All in all, The Death of Superman would be an epic and action packed movie, which also looks like a great way for DC to keep things fresh in a few years’ time when the current Superman series has run its course. By creating opportunities for new characters with different abilities, agendas and levels of conscience, a movie version of the Doomsday! arc could also secure years of interesting content to keep the DC Cinematic Universe feeling fresh.

Potential problems

There are a few problems with bringing The Death of Superman to the screen though. Firstly, the plot may need to be significantly beefed up. The way I described it earlier is literally how it plays out – fight after fight after fight until both central characters die. Although this works fine in the comics, there might be a need to weave in some more plot strands to keep the audience engaged for a feature length running time.

There are a number of ways that DC scribes could attempt to flesh out the plot thought, with introducing another threat seeming like the obvious choice. Whether it be a Lex Luthor plot, some seedy government plotting or even a few evil Kryptonians arriving to avenge Zod, by introducing something else, DC could really up the level of threat in the film and even set up a sequel. If there is some kind of evil plot unfolding in the background, but the audience knows Superman’s current fight will kill him, that’s bound to keep audiences engaged and give the four new ‘Supermen’ something to deal with after the demise of the original.

The subplot of Lex Luthor and Supergirl would of course need to be written out if the characters don’t know each-other on film by this point. I’d fully expect Eisenberg’s Luthor to play a role though, and if Supergirl has been introduced by then, it would make sense to include her too. This film would need to bring the whole universe together to witness, and then mourn, that passing of Earth’s most powerful hero.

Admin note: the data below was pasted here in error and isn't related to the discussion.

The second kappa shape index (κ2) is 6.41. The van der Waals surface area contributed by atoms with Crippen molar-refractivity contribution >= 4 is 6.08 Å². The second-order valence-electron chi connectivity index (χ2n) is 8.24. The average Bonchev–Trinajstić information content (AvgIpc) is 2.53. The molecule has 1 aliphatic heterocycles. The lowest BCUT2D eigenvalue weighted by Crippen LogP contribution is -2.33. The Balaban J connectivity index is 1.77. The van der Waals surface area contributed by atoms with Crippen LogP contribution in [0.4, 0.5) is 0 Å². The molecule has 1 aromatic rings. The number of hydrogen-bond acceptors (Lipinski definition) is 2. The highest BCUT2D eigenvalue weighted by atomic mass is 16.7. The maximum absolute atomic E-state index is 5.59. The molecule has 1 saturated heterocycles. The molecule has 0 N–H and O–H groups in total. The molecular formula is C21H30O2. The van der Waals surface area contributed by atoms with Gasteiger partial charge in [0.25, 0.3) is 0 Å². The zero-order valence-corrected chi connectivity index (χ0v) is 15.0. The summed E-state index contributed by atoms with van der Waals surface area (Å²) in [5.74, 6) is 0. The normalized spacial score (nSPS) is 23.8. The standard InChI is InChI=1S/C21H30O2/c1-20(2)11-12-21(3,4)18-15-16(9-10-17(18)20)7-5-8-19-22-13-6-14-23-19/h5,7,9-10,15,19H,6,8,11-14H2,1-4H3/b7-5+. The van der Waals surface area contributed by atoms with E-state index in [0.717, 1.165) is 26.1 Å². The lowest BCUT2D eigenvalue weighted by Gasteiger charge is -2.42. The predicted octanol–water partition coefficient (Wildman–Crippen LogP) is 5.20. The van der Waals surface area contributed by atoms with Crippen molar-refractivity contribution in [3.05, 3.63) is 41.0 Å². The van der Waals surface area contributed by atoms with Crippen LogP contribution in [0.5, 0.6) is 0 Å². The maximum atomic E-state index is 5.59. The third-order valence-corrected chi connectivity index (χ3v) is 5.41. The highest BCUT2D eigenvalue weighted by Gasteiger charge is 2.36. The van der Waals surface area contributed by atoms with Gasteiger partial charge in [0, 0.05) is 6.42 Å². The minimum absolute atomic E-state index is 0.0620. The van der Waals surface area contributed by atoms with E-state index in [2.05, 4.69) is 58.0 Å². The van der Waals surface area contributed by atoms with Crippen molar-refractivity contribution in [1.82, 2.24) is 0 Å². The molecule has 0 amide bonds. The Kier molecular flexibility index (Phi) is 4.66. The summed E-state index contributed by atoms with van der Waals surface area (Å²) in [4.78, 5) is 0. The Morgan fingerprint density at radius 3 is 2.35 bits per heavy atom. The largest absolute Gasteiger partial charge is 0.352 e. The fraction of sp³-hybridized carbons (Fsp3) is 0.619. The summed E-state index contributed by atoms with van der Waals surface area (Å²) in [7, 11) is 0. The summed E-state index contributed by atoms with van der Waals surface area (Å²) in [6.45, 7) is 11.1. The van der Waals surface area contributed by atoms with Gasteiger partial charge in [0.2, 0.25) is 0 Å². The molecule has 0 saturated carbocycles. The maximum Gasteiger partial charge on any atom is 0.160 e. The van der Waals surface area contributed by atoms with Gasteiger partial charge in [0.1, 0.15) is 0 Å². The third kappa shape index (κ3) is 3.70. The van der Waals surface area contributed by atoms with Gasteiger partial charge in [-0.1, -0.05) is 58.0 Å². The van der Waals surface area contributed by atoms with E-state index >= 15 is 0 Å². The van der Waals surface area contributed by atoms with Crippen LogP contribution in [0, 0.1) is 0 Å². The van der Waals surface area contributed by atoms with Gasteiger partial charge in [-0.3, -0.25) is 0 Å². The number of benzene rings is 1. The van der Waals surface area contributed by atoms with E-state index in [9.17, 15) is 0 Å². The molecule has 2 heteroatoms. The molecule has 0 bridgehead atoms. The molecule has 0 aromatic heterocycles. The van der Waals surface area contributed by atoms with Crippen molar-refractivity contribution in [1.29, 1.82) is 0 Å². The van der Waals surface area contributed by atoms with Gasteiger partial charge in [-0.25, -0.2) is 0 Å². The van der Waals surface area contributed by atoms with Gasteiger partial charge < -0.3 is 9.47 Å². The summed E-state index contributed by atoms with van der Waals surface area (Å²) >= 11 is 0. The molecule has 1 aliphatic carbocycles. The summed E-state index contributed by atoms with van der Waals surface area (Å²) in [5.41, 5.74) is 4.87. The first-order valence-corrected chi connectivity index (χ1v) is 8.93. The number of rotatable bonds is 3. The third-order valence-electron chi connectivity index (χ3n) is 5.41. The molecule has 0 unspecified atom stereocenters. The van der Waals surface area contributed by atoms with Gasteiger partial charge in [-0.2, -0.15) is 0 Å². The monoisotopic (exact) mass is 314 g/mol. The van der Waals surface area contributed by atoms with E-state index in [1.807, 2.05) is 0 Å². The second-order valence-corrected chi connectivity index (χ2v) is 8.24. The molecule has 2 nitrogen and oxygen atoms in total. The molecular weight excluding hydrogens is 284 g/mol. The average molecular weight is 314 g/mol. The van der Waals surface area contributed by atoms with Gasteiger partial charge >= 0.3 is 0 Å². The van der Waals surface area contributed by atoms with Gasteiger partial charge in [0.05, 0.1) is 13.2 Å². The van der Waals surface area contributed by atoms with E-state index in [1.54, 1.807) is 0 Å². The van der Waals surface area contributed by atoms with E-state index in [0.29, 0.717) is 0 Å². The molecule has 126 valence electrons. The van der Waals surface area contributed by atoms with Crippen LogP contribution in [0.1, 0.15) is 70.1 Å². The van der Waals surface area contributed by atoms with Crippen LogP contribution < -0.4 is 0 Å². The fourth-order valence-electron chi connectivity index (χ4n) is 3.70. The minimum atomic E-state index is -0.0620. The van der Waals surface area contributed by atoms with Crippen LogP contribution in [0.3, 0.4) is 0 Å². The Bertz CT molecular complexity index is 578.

Likewise, Batman, Wonder Woman, Flash and Green Arrow (or The Hood, if you prefer), are the only other standalone heroes we know for sure will have an established screen presence in the next few years, but none of them appear in this comic. The Death of Superman opted for less iconic Justice Leaguers for its first act fights and although there are rumours of a Booster Gold movie, I would be surprised to see Guy Gardner, Maxima, Fire, Ice, or Bloodwynd established on the big screen any time soon.

Rewrites would be needed then, and although Ben Affleck’s fee might be too high for a cameo, someone would need to fill out those Justice League spots. Tying together the television universe with any other feature film heroes the budget could afford, or members of their supporting casts like Nightwing for example, could be an ideal fix to this plot problem and an added incentive for audiences to attend.

Some significant rewrites would be needed then, but there are no problems with the source material that would really make putting together a live action Death of Superman impossible.

Will it ever happen?

Naturally, DC will want to cash in on the popularity of their current Superman for a while first, and will surely not be considering rebooting, recasting or killing him off for quite a while – we have a meeting with Batman, at least one standalone Lex Luthor story and the formation of the Justice League to get through first at the very least.

When the time comes that the current Superman franchise has run its course though, The Death of Superman would surely be a better alternative to fizzling out or going overly campy as superhero series often do. Actually killing off Superman is bound to bring in big audiences, which could also allow for teases for what will follow, whether it be Reign of the Supermen or something else altogether, to guarantee some hype for the follow-up.

If DC and Warner Brothers could pluck up this amount of bravery, they would surely be rewarded. A huge death and a chance for some new characters to shine would undoubtedly be better than a straight reboot or recast, and would allow the studio time to reintroduce Superman effectively a while later, rather than rushing into anything The Amazing Spider-Man style.

Superheroes nowadays are all about shared universes and attempted continuity consistency, so I’d wager that after three or four Superman films and a few crossover pictures, when a big franchise might usually fizzle out and reboot, DC and Warner Brothers would prefer to attempt this plot than go down the usual path. I wouldn’t expect it before 2020 though.

Follow our Twitter feed for faster news and bad jokes right here. And be our Facebook chum here.

Disqus - noscript